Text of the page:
Tommy was never going to be classified as a great deer hunter.
Or a fisherman, for that matter.
Tommy was hard luck in both of these departments... always had been and I suspect he always will be.
I am his older brother and I know these things after watching almost four decades go past.
Oh, he was inclined enough, of that I have no doubt.
Ability was the issue.
Follow a trail? Forget it, Tommy was just as likely to go the wrong way. And often did unless someone was there to correct him.
Sit still on a deer stand? Never happen - he was always swatting mosquitoes in the heat or vigorously rubbing his hands together to stay warm when it was cold.
Observant as a hunter? Don't think so... althought I would never recommend this, I once stalked to within one yard unnoticed to the tree he was sitting in. I did not come from the rear, either... I came from the 3 o'clock position.
Saddled with some medical issues, Tommy also ended up with some physical challenges that made hunting all of the harder.
After a seizure and a horrific car accident that required months of operations, therapy and recovery - it seemed as though Tommy may never hunt again.
But, let me say this - of five brothers Tommy was the youngest and was also the first one to ever take a deer (I will save that for another story!) so he deserves some "professional courtesy" from hunters who found it a little easier than he did.
I gained access to a great farm in Southest Georgia back in the 80's and eventually, Tommy was able to make it to the farm to hunt for several days. By now he was not able to work and fully on disability. Unable to drive as a result of some medical issues, this was a real treat for Tommy.
The rut in this area of Geargia really peaks around Halloween. Tommy's birthday is 25 October and this special day found him perched, well before daylight, in an 18' tall deer stand in a small block of mixed hardwood and pines that sits between an agriculture field and a wide beaver swamp. We had hunted this slight hill for years and the deer sightings were frequent and there were some great bucks roaming the area. The stand was in a tall bay tree and the large, deeply green leaves formed a wonderful canopy over this treestand.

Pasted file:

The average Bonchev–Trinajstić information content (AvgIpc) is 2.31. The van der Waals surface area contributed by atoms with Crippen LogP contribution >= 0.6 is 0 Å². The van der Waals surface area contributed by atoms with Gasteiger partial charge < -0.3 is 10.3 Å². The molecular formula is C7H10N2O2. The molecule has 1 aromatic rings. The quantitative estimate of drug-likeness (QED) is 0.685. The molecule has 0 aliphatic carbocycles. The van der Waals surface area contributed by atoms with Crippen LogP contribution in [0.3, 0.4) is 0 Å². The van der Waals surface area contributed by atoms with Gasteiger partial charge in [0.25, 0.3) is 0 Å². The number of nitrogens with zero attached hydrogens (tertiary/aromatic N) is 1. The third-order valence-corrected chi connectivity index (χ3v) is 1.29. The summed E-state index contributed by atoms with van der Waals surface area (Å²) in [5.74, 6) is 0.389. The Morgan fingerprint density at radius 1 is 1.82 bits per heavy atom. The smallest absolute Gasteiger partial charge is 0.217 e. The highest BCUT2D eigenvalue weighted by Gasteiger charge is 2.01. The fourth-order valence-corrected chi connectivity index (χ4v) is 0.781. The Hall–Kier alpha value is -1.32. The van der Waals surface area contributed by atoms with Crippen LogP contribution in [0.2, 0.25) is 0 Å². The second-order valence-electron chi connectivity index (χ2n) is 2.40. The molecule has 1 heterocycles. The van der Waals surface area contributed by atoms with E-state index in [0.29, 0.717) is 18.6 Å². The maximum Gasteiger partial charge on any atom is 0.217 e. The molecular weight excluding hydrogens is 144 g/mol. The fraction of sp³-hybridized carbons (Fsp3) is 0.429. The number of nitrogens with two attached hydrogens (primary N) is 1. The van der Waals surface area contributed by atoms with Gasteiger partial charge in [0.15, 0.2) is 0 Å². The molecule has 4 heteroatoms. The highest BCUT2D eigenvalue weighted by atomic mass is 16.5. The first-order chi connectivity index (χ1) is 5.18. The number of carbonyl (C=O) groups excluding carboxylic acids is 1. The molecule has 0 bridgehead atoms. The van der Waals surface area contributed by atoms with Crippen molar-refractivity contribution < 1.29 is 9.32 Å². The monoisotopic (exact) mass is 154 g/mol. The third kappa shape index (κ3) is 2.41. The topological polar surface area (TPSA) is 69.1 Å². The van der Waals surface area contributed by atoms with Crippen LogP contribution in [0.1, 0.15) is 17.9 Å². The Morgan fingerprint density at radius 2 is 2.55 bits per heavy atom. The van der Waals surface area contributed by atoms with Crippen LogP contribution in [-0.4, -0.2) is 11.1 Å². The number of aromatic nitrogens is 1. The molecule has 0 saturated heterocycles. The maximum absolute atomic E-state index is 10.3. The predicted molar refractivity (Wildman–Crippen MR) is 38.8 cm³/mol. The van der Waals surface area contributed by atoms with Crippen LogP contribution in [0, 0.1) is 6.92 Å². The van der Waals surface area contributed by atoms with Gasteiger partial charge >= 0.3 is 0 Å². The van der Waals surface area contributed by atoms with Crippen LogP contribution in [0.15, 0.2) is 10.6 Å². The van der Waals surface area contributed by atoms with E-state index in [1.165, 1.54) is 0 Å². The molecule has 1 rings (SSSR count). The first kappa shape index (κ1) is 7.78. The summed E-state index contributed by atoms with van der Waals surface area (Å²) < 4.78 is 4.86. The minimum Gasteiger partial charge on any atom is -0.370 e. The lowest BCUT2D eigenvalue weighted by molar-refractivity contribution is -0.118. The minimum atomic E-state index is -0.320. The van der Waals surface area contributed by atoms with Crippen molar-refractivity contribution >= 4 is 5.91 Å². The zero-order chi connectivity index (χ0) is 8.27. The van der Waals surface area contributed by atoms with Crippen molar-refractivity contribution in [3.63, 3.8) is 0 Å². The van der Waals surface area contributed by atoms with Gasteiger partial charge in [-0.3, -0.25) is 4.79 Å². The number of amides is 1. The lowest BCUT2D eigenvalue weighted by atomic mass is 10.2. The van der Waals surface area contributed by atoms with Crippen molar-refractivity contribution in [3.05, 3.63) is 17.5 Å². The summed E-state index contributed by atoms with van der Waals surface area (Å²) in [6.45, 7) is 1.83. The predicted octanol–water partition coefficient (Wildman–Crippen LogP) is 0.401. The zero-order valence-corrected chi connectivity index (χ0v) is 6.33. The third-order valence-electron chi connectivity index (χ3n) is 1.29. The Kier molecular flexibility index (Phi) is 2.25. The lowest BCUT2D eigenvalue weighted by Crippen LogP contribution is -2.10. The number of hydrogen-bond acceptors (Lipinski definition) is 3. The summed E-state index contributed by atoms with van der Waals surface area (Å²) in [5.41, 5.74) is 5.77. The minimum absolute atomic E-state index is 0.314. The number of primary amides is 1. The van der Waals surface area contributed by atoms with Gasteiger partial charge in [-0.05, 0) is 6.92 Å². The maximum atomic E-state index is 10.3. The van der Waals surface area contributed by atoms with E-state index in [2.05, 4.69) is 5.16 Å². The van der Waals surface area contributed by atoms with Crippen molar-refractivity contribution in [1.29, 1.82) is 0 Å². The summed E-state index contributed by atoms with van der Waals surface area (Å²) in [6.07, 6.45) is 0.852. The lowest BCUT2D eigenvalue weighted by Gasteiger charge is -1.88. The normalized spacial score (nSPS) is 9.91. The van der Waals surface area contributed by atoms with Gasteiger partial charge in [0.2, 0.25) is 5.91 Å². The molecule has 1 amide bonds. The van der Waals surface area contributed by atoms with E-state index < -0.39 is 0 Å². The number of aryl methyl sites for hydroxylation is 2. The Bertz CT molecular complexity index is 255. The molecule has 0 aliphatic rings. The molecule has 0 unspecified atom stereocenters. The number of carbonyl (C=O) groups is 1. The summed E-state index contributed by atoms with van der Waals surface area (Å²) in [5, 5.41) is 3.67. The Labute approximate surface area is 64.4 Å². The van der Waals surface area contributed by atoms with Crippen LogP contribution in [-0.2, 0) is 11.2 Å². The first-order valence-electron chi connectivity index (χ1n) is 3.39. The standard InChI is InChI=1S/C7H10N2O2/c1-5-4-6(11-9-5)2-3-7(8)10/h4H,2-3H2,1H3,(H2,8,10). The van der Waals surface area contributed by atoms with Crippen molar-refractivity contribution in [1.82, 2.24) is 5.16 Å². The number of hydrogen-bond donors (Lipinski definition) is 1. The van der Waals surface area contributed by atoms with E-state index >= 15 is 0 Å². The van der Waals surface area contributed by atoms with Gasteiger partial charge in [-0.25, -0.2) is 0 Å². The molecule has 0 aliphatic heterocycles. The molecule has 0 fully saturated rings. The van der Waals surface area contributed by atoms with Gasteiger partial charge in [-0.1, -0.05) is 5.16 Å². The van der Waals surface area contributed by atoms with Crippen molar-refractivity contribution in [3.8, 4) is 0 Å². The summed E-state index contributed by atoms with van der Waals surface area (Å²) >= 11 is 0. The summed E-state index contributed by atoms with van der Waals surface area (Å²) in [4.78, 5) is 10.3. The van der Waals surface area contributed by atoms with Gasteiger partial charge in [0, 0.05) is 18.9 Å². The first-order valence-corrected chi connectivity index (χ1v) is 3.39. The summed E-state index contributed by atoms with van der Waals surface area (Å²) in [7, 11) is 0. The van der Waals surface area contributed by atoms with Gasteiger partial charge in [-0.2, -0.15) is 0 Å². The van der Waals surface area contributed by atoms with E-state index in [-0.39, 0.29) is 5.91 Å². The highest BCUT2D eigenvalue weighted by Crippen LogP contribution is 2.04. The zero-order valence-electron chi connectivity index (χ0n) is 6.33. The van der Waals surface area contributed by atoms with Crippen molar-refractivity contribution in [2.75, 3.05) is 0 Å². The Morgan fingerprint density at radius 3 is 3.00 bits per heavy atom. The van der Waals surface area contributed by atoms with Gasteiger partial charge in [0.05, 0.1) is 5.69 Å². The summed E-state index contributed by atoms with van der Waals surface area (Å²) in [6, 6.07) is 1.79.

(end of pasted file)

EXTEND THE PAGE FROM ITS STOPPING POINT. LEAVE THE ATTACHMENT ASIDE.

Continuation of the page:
Daylight came slowly that morning - it was unseasonably warm and a dense fog moved in with the daylight.
Mosquites buzzed - and while I was not there - I was reasonably sure that Tommy swatted away the morning.
Since he was well equipped with coffee and a book to read, I was fairly comfortable that he would have a good morning, though.
I chose to hunt the same type area as Tommy was hunting but I was further north along the same creek and only about 200 yards or so away.
I waited as the fog burned off and I sat the morning hours very contentedly. No deer passed my stand, only a lonely racoon as he moved from the fields and down toward the swamp a little after daylight.
Well aware that a monster buck could appear at any moment, I kept myself very attuned to the surroundings and was shocked when a giant BBOOOOOOOMMMMM echoed across the wooded area! I almost jumped out of the stand - the shot seemed so close!
I did not hear the impact of the bullet and that worried me some... but no worries, we will see what we see.
Sitting tight, I wondered if some deer could get pushed my way by the noise of the shot (which I do not actually think they care much about) or perhaps by some fleeing deer?
BBOOOOOOOOMMMMM, again! Not five minutes later!
No more than one minute after this, I hear the most God-awful hollering!!!!
Knowing what was likely up, I knew I had to go see. My guess was that Tommy shot one and it later struggled to get up and he shot it again. Or heck, for that matter, maybe he shot a doe and then a buck wandered in and offered a shot!
Great thoughts - but very wrong.
I moved toward Tommy - making a little noise and calling out as I did so (don't wanna be a statistic, you understand!) but before I walk us over there - let me tell you the story from Tommy's viewpoint...
Man, that morning, the mosquitoes chewed me up. I heard a deer go by in the fog early that morning and he was grunting up a storm. If there were any does down there, I never saw them. Finally, the fog burned off and there were no deer to be seen. I waited and I watched - but no deer. I just knew Jimmy had taken the best spot and put me over here... I am not even sure this stand ever gets hunted.